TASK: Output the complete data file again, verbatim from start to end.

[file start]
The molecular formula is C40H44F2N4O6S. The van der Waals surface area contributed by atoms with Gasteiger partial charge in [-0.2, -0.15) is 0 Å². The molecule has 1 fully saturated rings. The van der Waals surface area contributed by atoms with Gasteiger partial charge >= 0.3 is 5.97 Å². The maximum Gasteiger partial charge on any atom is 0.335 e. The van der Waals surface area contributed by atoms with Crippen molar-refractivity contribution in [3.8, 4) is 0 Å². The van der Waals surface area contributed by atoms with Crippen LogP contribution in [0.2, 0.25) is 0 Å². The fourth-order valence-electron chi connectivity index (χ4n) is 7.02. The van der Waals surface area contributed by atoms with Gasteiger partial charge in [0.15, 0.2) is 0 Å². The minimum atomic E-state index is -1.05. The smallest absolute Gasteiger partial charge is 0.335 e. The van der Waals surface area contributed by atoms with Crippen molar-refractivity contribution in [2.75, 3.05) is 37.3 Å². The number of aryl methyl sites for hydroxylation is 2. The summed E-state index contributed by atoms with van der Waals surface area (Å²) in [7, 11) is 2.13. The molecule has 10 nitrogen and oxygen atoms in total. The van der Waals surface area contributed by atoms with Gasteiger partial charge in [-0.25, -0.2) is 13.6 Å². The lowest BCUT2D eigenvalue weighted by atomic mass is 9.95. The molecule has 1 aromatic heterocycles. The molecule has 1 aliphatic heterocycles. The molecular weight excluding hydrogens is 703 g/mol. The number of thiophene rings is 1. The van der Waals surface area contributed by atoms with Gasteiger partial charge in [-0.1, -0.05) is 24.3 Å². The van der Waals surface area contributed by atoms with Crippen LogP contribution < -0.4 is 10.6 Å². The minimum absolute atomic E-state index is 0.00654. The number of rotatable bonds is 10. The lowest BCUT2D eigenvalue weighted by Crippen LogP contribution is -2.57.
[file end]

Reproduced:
The molecular formula is C40H44F2N4O6S. The van der Waals surface area contributed by atoms with Gasteiger partial charge in [-0.2, -0.15) is 0 Å². The molecule has 1 fully saturated rings. The van der Waals surface area contributed by atoms with Gasteiger partial charge >= 0.3 is 5.97 Å². The maximum Gasteiger partial charge on any atom is 0.335 e. The van der Waals surface area contributed by atoms with Crippen molar-refractivity contribution in [3.8, 4) is 0 Å². The van der Waals surface area contributed by atoms with Crippen LogP contribution in [0.2, 0.25) is 0 Å². The fourth-order valence-electron chi connectivity index (χ4n) is 7.02. The van der Waals surface area contributed by atoms with Gasteiger partial charge in [0.15, 0.2) is 0 Å². The minimum atomic E-state index is -1.05. The smallest absolute Gasteiger partial charge is 0.335 e. The van der Waals surface area contributed by atoms with Crippen molar-refractivity contribution in [2.75, 3.05) is 37.3 Å². The number of aryl methyl sites for hydroxylation is 2. The summed E-state index contributed by atoms with van der Waals surface area (Å²) in [7, 11) is 2.13. The molecule has 10 nitrogen and oxygen atoms in total. The van der Waals surface area contributed by atoms with Gasteiger partial charge in [-0.25, -0.2) is 13.6 Å². The lowest BCUT2D eigenvalue weighted by atomic mass is 9.95. The molecule has 1 aromatic heterocycles. The molecule has 1 aliphatic heterocycles. The molecular weight excluding hydrogens is 703 g/mol. The number of thiophene rings is 1. The van der Waals surface area contributed by atoms with Gasteiger partial charge in [-0.1, -0.05) is 24.3 Å². The van der Waals surface area contributed by atoms with Crippen LogP contribution < -0.4 is 10.6 Å². The minimum absolute atomic E-state index is 0.00654. The number of rotatable bonds is 10. The lowest BCUT2D eigenvalue weighted by Crippen LogP contribution is -2.57.